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Poverty Reduction Strategy in BangladeshRethinking participation in policy making$
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Palash Kamruzzaman

Print publication date: 2014

Print ISBN-13: 9781447305699

Published to Policy Press Scholarship Online: September 2014

DOI: 10.1332/policypress/9781447305699.001.0001

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Is a comprador class being created?

Is a comprador class being created?

(p.143) CHAPTER FIVE Is a comprador class being created?
Poverty Reduction Strategy in Bangladesh

Palash Kamruzzaman

Policy Press

Chapter Five questions the role of civil society representatives and the formation of an interest group (who intermediate the process of policy formulation as ‘experts’) and argues that this has been a major obstacle in traditional anti-poverty policies. The intermediary process by this group (often representing the middle class and national bourgeoisie) in operationalising an external development framework has been theoretically described from ‘compradors’ to ‘agents of foreign imperialism’ who act ‘against the interest of the national economy’. Throughout this process, hegemony is interrelated in complex ways to cooperation, co-optation, and coercion. In the Bangladesh context, to produce a development policy according to donors’ wishes, political leaders and the elites generally depend on bureaucrats’ and consultants’ expertise. Participation by civil society, then, is used as a cloak by this group, which can supersede alternative voices. The bureaucrats and consultants can either prepare policies as asked by donors and the government, and can benefit from the process (in an apparent win-win situation), or they can refrain from doing so, which is very difficult, in a politically hierarchical society like Bangladesh.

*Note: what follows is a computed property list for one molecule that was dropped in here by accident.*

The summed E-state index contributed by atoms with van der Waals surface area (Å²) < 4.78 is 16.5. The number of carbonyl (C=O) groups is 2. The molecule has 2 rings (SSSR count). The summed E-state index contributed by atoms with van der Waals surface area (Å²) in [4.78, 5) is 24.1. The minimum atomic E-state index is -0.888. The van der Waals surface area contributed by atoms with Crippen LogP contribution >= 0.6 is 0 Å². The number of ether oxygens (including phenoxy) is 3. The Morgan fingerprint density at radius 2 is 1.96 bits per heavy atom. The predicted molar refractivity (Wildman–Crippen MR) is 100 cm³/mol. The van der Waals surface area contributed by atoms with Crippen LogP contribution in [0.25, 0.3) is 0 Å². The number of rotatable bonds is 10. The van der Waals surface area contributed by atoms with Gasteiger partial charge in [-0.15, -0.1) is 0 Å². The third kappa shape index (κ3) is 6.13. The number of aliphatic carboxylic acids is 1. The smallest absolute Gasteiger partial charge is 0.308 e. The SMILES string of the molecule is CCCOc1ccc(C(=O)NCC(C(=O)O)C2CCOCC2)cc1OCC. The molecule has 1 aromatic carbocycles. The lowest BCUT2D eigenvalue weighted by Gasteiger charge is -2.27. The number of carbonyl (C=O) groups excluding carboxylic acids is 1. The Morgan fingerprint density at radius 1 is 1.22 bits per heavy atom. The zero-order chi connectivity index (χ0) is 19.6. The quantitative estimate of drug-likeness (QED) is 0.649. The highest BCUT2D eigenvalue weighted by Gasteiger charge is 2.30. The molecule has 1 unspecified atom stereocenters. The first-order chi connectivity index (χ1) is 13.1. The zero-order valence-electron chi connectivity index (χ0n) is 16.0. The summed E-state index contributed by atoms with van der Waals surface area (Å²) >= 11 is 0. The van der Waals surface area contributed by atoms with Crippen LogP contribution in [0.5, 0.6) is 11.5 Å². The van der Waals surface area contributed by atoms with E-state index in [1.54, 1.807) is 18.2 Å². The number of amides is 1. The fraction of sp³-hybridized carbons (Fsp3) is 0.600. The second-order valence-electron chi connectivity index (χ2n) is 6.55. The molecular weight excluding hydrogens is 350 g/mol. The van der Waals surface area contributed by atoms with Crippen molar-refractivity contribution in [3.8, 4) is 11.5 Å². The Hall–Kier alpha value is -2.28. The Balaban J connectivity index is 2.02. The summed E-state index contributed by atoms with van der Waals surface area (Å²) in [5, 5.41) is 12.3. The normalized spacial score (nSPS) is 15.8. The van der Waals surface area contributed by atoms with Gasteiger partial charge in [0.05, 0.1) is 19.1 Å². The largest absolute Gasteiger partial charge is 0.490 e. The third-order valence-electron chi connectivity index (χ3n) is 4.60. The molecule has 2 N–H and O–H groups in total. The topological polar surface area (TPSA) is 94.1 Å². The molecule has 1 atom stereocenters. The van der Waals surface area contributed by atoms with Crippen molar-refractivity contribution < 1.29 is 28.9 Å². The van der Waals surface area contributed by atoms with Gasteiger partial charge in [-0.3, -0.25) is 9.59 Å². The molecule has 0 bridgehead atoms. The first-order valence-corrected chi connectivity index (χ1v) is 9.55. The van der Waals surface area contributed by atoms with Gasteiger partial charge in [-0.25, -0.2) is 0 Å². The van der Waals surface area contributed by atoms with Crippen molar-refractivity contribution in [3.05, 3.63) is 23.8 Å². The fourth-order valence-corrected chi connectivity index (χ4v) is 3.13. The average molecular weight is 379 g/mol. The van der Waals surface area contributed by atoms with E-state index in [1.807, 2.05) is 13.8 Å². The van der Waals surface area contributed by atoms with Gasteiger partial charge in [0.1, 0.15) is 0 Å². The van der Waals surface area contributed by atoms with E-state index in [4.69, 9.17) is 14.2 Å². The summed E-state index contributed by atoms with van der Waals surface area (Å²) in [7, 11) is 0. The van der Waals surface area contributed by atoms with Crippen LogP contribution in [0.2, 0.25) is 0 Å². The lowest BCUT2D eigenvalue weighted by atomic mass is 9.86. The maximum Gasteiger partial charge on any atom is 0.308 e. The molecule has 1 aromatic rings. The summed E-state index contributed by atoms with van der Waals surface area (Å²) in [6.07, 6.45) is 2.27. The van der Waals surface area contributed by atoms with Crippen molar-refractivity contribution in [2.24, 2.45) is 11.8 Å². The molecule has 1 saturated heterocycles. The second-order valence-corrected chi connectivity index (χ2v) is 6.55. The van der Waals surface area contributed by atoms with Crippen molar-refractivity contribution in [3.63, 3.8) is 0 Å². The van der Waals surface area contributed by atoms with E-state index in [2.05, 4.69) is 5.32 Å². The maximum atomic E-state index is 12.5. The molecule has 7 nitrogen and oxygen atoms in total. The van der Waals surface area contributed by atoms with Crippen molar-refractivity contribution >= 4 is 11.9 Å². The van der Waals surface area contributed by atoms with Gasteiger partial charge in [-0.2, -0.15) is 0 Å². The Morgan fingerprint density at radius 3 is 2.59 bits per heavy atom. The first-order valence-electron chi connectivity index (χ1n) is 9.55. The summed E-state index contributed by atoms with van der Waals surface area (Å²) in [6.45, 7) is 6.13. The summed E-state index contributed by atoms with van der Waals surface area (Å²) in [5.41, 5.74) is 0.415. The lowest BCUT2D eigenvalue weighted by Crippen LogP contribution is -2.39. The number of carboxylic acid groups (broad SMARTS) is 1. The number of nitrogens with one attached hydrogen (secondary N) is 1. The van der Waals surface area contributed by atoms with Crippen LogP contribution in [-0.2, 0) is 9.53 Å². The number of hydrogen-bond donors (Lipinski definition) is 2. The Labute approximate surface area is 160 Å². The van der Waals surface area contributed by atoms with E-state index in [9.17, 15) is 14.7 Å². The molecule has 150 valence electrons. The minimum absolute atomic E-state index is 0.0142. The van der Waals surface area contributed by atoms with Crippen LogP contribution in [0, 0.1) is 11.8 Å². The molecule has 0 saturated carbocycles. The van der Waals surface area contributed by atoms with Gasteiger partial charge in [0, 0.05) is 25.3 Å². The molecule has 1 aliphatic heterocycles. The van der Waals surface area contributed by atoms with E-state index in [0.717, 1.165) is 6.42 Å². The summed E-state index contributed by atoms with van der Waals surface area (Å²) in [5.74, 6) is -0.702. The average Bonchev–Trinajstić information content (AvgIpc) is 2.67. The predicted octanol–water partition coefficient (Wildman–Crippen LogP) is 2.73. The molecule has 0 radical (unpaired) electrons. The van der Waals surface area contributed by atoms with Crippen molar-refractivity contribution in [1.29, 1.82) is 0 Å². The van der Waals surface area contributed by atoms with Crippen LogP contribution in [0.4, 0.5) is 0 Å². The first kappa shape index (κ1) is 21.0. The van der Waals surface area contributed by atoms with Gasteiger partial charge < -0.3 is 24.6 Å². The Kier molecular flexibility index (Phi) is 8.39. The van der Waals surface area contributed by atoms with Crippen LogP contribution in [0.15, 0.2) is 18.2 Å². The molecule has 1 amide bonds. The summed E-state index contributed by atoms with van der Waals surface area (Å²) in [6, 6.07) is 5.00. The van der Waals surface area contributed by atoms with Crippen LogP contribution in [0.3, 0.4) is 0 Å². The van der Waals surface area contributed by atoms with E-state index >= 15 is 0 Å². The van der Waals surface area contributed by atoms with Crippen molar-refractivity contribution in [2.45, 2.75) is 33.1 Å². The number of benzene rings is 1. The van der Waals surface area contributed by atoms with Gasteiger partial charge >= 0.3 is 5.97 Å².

Keywords:   policy consultants, policy formulation experts, hegemony, comprador class, parroting

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